Last year, “Homeland” snagged a slew of Emmys even as its second season generated a backlash based on what some saw as a departure from the first season’s grounding in reality for something less plausible if more dramatic. How the suspense series would approach its upcoming third season, which premieres on Showtime on September 29th, was on everyone’s mind when stars Claire Danes, Rupert Friend and Damian Lewis arrived at the TCA summer press tour yesterday along with producers Alex Gansa (the showrunner) and Howard Gordon. Mild spoilers for the past season and early episodes of the upcoming one follow.
Asked about Carrie Mathison’s state of mind (and medication) at the start of season three, Danes suggested the character always faced “an impossible dilemma because she is not great on the meds and she’s even worse off of them — but there’s a sweet spot in the middle of those two states that she’s always trying to land on where she’s exceptionally high performing. But it’s pretty bleak in the beginning. She’s gone off her meds for all sorts of reasons she believes strongly in, but it’s always a little precarious.”
The new season also refocuses on Carrie’s relationship with Saul (Mandy Patinkin), Danes said. “She does feel a certain level of betrayal, but they share both share an enormous, profound amount of guilt and responsibility for this devastating bomb, this loss. Even though they are estranged from each other, they are they are very deeply connected because they experienced that trauma in a way that no one else has.”
Lewis’ Nicholas Brody doesn’t actually appear in the first two episodes shown to press, which Gansa was asked to address. “The decision was strictly a function of where the story was taking us,” he explained. “So much was transpiring on the ground in Washington that Brody’s flight from America just made it impossible to include that storyline in the first couple of episodes.”
“Brody is on the lam,” Lewis added “He’s disappeared into an exfiltration procedure which Carrie has effected, and he’s the most wanted criminal in the world, arguably, at this point. So he has to lay low. When you do see Brody, I think, hopefully, what will be of interest to the audience is what state will he be in? Is he swanning around a yacht off the Côte d’Azure, surrounded by a bevy of Russian beauties — that was the pitch I plugged in — is he hidden away securely somewhere, or is he lost?”
One of the season three’s themes, Gansa said, will be “the cost being an intelligence officer exacts on the people who are in that career. Saul and Carrie are obviously the prime examples of that this season. As a result of the attack last year, the CIA itself is on trial. That is an agency that couldn’t even protect itself — how should it be expected to protect the country? Saul is confronted with that very question in the first episode, and finds himself in a unique and different position than he’s ever been in before.”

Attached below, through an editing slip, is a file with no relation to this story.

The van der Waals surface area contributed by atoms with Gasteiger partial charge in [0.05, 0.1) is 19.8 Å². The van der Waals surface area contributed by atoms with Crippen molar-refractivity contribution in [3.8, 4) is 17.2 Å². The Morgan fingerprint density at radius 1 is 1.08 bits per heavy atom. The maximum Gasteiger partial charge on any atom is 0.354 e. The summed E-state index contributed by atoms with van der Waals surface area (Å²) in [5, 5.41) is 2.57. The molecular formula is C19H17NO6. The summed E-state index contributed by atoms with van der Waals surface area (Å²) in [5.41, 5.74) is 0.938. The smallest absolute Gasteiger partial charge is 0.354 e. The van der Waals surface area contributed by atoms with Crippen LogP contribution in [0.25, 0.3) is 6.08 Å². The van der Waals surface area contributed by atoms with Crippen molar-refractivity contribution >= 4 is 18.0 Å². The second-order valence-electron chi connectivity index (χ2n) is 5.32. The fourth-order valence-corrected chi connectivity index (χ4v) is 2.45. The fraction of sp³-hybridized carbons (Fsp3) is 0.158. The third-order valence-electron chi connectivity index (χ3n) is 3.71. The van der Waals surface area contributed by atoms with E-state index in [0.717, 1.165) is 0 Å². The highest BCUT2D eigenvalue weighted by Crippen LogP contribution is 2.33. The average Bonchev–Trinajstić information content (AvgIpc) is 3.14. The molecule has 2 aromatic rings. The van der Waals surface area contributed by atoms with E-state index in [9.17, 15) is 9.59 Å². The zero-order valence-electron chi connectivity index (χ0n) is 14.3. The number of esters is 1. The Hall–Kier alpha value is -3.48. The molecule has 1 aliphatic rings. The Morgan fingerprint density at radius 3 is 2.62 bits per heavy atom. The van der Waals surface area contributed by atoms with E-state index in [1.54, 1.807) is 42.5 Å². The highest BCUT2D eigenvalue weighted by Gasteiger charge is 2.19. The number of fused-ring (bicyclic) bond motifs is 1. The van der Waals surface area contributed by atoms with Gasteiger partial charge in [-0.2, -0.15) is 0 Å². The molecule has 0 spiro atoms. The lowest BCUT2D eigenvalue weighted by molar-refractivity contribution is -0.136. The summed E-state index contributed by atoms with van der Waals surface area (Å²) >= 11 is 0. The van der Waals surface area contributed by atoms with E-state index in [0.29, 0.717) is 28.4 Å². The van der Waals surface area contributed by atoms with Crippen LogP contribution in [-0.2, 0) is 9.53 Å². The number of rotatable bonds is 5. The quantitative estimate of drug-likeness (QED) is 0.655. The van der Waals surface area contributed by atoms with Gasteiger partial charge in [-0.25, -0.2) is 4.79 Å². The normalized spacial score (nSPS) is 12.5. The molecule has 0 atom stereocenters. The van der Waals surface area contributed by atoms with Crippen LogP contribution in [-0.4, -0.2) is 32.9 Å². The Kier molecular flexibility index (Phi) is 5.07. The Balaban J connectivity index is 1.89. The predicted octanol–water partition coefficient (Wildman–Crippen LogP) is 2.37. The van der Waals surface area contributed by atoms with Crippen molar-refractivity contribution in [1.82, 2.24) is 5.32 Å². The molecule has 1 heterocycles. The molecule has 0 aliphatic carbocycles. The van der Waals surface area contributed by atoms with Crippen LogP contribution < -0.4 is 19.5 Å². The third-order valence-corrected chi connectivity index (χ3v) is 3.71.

Saul is “sitting in the director’s chair,” Gansa continued. “He’s been quite comfortable on the sidelines for the last 20 years criticizing, making suggestions. All of a sudden, he finds himself now having to make the decisions, and with the actual existence of the CIA in question, he has to make some very uncharacteristic choices that he’s not comfortable making, and, obviously, one of them has direct bearing on his protege, Carrie.” He suggested the early developments with Saul were inspired in part by Darrell Issa and Benghazi.
Asked about the introduction of Nazanin Boniadi as Fara, a Persian analyst, Gansa pointed out that “in any show about terrorism these days, you obviously want to portray a Muslim character that isn’t somebody who is thinking about attacking the country. But more importantly than that, in the wake of the attack that happened at the end of that last season, the CIA itself is decimated and is looking for Arab speakers, looking for Farsi speakers here to try to track where the attack came from, and this is the logical choice.”
And speaking to the decision to continue to include the Brody family despite its patriarch not being around, he said that they’d consulted the new writers brought onto the show this season and “it was a unanimous consensus that there was interest in those people. We felt we had to honor what their lives would be like after this devastating attack and after their father, husband, was accused of being the guy who did it. And there was the Sandy Hook shooting and the Boston Marathon bombing, and all these family members are always paraded in front of the cameras, and it felt like a very good avenue to explore.”
Finally, addressing the backlash, Gansa suggested that season three has not been shaped by the feedback: “Our job is to put the shows out in the best way we think possible, and it’s your guys’ job to like them or not like them. I obviously wish the backlash had never happened, but it didn’t really influence either the way we rolled out season two or season three. The show built an audience all through season two, and our 11 Emmy nominations are a nice comeback.” The show also managed to be parodied on “Saturday Night Live,” which Danes noted was a good sign it’s “relevant”: “We’re in the zeitgeist. We’re cool enough to make fun of.”